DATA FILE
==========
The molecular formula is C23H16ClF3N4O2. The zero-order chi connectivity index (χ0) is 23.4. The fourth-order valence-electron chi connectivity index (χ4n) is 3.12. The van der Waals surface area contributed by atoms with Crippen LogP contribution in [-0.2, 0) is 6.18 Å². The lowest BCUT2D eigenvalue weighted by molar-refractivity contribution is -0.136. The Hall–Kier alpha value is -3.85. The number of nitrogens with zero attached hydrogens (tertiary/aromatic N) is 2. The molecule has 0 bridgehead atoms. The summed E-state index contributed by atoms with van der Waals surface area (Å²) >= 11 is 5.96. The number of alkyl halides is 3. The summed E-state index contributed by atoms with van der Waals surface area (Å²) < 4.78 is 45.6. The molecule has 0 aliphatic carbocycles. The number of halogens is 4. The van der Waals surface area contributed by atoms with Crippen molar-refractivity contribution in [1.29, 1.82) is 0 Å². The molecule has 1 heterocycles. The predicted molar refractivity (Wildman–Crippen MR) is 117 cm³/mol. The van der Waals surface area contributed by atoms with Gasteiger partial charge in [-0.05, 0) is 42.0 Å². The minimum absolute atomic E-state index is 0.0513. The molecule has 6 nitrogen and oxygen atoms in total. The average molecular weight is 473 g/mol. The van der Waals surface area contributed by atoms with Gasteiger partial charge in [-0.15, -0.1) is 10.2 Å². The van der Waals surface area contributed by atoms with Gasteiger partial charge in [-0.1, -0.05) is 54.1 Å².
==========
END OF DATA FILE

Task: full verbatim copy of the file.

The molecular formula is C23H16ClF3N4O2. The zero-order chi connectivity index (χ0) is 23.4. The fourth-order valence-electron chi connectivity index (χ4n) is 3.12. The van der Waals surface area contributed by atoms with Crippen LogP contribution in [-0.2, 0) is 6.18 Å². The lowest BCUT2D eigenvalue weighted by molar-refractivity contribution is -0.136. The Hall–Kier alpha value is -3.85. The number of nitrogens with zero attached hydrogens (tertiary/aromatic N) is 2. The molecule has 0 bridgehead atoms. The summed E-state index contributed by atoms with van der Waals surface area (Å²) >= 11 is 5.96. The number of alkyl halides is 3. The summed E-state index contributed by atoms with van der Waals surface area (Å²) < 4.78 is 45.6. The molecule has 0 aliphatic carbocycles. The number of halogens is 4. The van der Waals surface area contributed by atoms with Crippen molar-refractivity contribution in [1.29, 1.82) is 0 Å². The molecule has 1 heterocycles. The predicted molar refractivity (Wildman–Crippen MR) is 117 cm³/mol. The van der Waals surface area contributed by atoms with Gasteiger partial charge in [-0.05, 0) is 42.0 Å². The minimum absolute atomic E-state index is 0.0513. The molecule has 6 nitrogen and oxygen atoms in total. The average molecular weight is 473 g/mol. The van der Waals surface area contributed by atoms with Gasteiger partial charge in [-0.15, -0.1) is 10.2 Å². The van der Waals surface area contributed by atoms with Gasteiger partial charge in [-0.1, -0.05) is 54.1 Å².